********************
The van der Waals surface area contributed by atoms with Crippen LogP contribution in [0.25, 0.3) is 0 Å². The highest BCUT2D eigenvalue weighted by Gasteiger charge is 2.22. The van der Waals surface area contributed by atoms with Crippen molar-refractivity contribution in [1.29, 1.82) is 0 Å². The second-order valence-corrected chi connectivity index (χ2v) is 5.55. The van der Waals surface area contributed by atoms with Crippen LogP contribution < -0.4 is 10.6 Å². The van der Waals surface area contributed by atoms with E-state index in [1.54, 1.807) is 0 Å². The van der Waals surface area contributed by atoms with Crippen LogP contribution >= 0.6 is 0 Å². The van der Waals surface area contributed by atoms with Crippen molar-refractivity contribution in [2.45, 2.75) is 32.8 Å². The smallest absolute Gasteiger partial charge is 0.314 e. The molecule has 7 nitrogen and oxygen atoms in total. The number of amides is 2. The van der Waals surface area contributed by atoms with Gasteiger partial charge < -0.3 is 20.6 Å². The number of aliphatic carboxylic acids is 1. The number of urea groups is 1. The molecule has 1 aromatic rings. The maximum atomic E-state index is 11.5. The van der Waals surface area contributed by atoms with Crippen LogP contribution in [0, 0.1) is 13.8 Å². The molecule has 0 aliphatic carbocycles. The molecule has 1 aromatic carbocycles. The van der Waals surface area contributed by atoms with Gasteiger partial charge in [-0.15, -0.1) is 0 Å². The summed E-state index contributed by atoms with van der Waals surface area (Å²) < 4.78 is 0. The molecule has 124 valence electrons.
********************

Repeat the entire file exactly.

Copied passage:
The van der Waals surface area contributed by atoms with Crippen LogP contribution in [0.25, 0.3) is 0 Å². The highest BCUT2D eigenvalue weighted by Gasteiger charge is 2.22. The van der Waals surface area contributed by atoms with Crippen molar-refractivity contribution in [1.29, 1.82) is 0 Å². The second-order valence-corrected chi connectivity index (χ2v) is 5.55. The van der Waals surface area contributed by atoms with Crippen LogP contribution < -0.4 is 10.6 Å². The van der Waals surface area contributed by atoms with E-state index in [1.54, 1.807) is 0 Å². The van der Waals surface area contributed by atoms with Crippen LogP contribution >= 0.6 is 0 Å². The van der Waals surface area contributed by atoms with Crippen molar-refractivity contribution in [2.45, 2.75) is 32.8 Å². The smallest absolute Gasteiger partial charge is 0.314 e. The molecule has 7 nitrogen and oxygen atoms in total. The number of amides is 2. The van der Waals surface area contributed by atoms with Gasteiger partial charge < -0.3 is 20.6 Å². The number of aliphatic carboxylic acids is 1. The number of urea groups is 1. The molecule has 1 aromatic rings. The maximum atomic E-state index is 11.5. The van der Waals surface area contributed by atoms with Crippen LogP contribution in [0, 0.1) is 13.8 Å². The molecule has 0 aliphatic carbocycles. The molecule has 1 aromatic carbocycles. The van der Waals surface area contributed by atoms with Gasteiger partial charge in [-0.15, -0.1) is 0 Å². The summed E-state index contributed by atoms with van der Waals surface area (Å²) < 4.78 is 0. The molecule has 124 valence electrons.